From Buffy, S3, "Lovers Walk":
Giles: Here. (hands Buffy her SAT scores) I suspect your mother will want to, uh, put it on the refrigerator.
Buffy: Yeah. She saw these scores, and her head spun around and exploded.
Giles: I -- I've been on the Hellmouth too long. That was metaphorical, yes?
Buffy: Yes. She was happy.
One of the Clarion teachings was that sciffy writers, more than other writers, have to be unusually careful with their metaphors, because their readers are used to anything happening in a story, and may not recognize the metaphor. I was amused when I ran across this exchange in BtVS, which both illustrates and pokes fun at this problem.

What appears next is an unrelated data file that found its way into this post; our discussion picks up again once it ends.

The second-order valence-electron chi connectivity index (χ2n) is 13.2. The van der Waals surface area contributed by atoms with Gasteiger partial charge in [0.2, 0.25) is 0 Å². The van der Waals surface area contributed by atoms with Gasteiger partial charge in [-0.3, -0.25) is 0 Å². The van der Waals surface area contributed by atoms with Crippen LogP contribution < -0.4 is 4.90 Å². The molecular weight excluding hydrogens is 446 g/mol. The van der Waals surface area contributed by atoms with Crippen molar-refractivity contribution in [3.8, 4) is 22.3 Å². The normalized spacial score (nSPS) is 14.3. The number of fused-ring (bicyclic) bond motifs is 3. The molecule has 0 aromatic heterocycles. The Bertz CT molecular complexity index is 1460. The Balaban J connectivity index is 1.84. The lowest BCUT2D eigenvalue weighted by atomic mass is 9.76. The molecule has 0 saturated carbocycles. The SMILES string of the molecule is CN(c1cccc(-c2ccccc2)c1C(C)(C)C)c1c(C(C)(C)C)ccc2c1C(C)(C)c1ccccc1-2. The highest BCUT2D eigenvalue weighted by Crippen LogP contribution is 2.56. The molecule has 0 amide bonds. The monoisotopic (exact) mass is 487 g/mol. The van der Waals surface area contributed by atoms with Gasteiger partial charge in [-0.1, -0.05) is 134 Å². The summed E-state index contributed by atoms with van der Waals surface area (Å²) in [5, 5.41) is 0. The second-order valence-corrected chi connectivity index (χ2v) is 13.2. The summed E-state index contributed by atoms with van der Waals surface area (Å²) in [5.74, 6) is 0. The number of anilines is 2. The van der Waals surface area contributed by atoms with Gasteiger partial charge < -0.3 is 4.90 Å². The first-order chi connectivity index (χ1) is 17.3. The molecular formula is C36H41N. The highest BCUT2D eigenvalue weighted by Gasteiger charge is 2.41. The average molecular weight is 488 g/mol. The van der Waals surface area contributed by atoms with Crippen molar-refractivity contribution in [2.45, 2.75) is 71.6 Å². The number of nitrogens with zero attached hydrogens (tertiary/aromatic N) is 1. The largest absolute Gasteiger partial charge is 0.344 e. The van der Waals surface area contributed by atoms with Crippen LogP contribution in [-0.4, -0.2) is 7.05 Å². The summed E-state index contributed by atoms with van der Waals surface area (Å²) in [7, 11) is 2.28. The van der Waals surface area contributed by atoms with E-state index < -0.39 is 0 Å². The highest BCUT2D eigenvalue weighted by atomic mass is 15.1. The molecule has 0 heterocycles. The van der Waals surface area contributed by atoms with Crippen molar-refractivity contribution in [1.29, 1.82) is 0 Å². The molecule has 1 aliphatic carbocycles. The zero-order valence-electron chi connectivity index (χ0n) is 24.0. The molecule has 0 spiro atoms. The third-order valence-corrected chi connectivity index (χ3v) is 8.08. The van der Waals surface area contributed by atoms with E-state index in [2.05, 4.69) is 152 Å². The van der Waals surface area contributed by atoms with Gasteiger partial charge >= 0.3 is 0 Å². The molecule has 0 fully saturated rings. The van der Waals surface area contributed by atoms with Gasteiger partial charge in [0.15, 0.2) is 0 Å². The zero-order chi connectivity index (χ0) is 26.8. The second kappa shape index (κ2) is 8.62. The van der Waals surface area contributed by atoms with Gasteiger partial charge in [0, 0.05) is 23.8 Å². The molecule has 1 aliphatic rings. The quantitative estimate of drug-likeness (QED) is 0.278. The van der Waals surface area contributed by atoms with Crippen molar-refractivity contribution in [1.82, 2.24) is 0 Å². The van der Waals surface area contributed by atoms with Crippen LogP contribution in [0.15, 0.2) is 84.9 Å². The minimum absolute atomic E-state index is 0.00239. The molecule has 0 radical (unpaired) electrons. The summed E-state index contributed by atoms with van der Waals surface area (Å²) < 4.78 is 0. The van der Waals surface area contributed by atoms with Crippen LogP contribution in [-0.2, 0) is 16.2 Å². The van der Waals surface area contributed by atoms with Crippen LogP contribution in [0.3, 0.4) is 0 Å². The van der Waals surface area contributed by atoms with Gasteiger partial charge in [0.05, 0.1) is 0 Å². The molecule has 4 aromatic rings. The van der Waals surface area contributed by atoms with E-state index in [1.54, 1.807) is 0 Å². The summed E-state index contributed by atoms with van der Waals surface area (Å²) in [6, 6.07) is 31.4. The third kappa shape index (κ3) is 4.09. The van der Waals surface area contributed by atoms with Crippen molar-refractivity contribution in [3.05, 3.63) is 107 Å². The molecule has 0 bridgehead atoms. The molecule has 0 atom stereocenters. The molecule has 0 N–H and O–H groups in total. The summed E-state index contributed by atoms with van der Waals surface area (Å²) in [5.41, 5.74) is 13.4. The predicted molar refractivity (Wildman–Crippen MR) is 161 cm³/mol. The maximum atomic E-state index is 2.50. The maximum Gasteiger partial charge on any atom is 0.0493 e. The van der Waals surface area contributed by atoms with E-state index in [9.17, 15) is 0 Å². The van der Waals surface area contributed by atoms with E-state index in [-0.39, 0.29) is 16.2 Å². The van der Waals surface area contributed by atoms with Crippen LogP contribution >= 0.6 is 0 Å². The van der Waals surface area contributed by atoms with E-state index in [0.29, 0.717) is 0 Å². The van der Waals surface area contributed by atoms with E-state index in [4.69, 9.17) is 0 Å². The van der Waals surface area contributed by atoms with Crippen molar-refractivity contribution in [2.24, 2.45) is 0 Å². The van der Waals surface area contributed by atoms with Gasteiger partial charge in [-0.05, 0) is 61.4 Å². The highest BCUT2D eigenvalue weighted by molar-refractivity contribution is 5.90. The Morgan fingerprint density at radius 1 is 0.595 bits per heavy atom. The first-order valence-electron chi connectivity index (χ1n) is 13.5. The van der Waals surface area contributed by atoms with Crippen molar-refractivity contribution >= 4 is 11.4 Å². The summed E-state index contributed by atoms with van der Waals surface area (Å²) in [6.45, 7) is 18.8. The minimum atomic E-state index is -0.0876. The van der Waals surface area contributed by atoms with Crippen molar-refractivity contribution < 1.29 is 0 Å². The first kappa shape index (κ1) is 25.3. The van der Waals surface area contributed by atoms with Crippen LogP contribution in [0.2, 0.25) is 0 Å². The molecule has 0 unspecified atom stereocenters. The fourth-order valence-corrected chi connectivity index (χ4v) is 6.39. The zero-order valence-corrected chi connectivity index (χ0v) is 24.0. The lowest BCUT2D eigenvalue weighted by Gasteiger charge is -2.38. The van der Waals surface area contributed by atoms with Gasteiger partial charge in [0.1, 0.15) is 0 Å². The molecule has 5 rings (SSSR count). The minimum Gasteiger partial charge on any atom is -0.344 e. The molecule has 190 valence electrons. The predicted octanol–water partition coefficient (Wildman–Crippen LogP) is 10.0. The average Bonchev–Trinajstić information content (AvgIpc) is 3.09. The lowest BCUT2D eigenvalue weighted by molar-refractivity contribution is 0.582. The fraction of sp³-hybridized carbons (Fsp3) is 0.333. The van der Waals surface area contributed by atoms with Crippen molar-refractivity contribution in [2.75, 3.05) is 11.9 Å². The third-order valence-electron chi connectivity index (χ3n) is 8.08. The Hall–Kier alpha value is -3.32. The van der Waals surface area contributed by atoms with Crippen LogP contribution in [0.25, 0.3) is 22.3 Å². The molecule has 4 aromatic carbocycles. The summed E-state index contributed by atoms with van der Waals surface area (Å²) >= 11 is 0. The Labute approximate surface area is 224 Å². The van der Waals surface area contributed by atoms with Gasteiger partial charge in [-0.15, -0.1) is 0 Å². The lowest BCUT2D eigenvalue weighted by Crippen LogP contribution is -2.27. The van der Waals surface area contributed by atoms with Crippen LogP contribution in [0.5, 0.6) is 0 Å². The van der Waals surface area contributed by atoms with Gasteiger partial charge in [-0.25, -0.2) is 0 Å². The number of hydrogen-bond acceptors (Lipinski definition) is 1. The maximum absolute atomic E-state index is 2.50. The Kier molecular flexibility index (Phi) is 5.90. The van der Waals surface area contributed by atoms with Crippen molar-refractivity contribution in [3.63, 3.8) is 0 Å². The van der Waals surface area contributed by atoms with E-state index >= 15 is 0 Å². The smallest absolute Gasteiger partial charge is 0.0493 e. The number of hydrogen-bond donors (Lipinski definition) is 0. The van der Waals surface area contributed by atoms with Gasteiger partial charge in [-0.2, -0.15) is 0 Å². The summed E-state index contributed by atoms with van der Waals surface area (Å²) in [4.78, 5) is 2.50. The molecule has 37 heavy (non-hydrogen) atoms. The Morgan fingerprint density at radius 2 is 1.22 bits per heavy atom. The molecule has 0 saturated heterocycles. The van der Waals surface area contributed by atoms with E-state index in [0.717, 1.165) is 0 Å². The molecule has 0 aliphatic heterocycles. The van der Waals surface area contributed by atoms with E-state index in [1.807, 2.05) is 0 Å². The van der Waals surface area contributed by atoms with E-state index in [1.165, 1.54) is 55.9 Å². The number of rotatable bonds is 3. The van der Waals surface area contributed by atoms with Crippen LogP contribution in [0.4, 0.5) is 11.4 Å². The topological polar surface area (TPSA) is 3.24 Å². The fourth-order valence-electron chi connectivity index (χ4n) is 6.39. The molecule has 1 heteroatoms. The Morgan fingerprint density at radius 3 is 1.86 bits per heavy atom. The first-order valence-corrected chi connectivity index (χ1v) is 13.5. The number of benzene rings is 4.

I remembered this bit of dialog the other day when I wanted to describe someone as 'rabbit-faced', and worried whether readers would think he really had the head of a rabbit...
== kawaisou == poor, pitiable, pathetic
|Top part and bottom part are 'clothing' (衣), split in two, with 'mouth' (口) stuck between them. 衣 is being used phonetically, or perhaps onomatopoeically to express the sound of a wail (Aiiii!). Thus, this character depicted a mouth, wailing. Henshall suggests as a mnemonic: 'Mouth wails, clothed in sorrow.'|